They love it, but they're on the job, so I don't know if they would say anything. Off the job, I've spoken to firefighters and gotten mixed reactions; by and large they like the show but there are some that think that it doesn't [offer] a truly realistic portrayal of firefighters. The fact is that every now and again, you open the New York Post and see a story about a DUI involving a drunk driver who happens to be a member of the FDNY. With the post-traumatic stress of an event like 9/11, you're going to see an increase in the instances of drug abuse or domestic violence or various manifestations of how human beings behave under stress. It's a stressful job. These guys deal with death on a daily basis. It's noble and it's heroic.

TVGuide.com: Do you think the show does a good job portraying all those emotions?
Sunjata: What's fantastic about Rescue Me, aside from its social relevance being based on the events and repercussions of 9/11, is that it examines the heroism and humanity of these men and women with just a little bit of humor. The subject matter is sometimes so serious that the only way to address it is with a somewhat light hand. If it was just purely dramatic with no leavening comedic influence, it might be just a little bit too much for people to stomach.

TVGuide.com: Speaking of lightening things up, my favorite funny scene this season was the sexual harassment class. Was it fun for you to just let loose?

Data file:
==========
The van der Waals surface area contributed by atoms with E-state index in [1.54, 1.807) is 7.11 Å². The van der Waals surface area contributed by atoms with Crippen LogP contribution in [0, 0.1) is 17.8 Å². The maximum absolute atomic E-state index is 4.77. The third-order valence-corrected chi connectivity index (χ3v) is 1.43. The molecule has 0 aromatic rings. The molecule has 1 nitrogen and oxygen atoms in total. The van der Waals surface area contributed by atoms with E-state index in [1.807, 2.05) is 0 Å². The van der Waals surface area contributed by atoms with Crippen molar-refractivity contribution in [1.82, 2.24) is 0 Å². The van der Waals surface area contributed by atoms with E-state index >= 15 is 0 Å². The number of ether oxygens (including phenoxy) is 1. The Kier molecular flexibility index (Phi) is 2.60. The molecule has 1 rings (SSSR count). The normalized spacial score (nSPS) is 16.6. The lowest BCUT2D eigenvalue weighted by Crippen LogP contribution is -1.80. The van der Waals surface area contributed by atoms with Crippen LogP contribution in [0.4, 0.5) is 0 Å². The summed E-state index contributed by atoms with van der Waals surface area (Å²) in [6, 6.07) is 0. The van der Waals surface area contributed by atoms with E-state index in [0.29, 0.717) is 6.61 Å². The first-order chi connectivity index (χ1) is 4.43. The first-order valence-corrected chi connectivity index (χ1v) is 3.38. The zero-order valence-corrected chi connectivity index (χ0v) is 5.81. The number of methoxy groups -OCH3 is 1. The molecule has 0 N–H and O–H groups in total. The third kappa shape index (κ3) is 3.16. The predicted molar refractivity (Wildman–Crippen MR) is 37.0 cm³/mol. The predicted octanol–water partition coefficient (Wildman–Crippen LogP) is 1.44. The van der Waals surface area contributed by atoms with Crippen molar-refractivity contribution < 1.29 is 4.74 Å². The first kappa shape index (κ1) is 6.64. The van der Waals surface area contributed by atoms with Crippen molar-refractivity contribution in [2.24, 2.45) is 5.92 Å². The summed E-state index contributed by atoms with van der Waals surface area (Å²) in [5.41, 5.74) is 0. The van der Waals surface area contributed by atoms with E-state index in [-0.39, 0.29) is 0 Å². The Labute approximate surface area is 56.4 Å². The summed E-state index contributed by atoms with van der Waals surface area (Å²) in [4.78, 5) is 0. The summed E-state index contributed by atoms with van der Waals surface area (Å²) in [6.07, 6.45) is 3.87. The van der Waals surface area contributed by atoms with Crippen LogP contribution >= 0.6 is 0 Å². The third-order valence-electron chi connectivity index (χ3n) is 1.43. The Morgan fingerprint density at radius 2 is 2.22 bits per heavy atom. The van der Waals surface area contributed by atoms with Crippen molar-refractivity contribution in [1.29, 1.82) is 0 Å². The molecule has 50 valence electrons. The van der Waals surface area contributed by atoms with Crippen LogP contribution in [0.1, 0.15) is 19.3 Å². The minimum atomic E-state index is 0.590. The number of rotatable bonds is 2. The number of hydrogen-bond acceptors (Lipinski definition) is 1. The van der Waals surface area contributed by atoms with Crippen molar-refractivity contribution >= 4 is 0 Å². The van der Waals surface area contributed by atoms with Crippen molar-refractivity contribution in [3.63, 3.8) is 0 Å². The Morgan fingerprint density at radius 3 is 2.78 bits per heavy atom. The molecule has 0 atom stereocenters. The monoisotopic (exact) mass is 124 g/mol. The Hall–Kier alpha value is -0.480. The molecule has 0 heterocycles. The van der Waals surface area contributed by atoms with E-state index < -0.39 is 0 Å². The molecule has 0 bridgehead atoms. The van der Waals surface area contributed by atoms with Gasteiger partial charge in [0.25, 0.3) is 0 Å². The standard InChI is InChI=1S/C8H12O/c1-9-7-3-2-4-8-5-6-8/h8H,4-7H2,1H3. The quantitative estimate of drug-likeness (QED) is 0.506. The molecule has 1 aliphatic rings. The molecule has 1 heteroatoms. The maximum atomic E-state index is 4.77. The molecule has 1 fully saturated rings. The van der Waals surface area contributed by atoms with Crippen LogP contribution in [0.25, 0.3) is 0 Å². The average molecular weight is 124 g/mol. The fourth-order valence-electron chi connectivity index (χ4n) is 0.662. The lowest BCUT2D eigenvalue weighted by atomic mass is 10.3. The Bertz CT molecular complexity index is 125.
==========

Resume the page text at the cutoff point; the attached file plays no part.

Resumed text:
Sunjata:
It was. I don't think that any of us were venting our blatant racist tendencies. Racism is another issue that we still have a lot of dealing with to do in America, and it's great to be on a show that brings that to the table.

TVGuide.com: It doesn't seem like you've shied away from much.
Sunjata:
I will say that in that scene, I thought the "N bomb" was conspicuously absent, and I wonder why. I don't know if it was a censorship issue. For instance, Franco is the one who rattled off the various derogatory terms for African-Americans, yet that term was conspicuously absent. This isn't a criticism of the show, but hey, why not go whole hog and really examine it? I think some of that might be the structural constraints that come along with being on basic cable rather than, say, Showtime.

TVGuide.com: Is Rescue Me definitely coming back for a third season?
Sunjata:
We haven't gotten the official word yet. In terms of the decisions FX has on its plate, it has four new shows, and I think the issue is that we're in the deck, but they're trying to decide on the shuffle. Once they make that decision, I'm sure we'll get the final word. [We've gotten] a few Emmy nominations, so I don't know why they wouldn't bring a show like Rescue Me back.

TVGuide.com: Good luck with the rest of the season. Hopefully things will cool off here in New York so you don't have to film scenes with that heavy gear on in 90-degree weather.
Sunjata: I think the worst of it is over. When we have our bunker gear on, we basically have an extra 80 lbs. of weight on us. I actually feel like a wuss complaining about acting like a fireman. But what it really brings to mind is that there are men and women who run into burning buildings wearing that in 90-degree weather. I can only imagine what it must be like. Thank god for the FDNY, thank god for firefighters everywhere — I don't know what we'd do without them.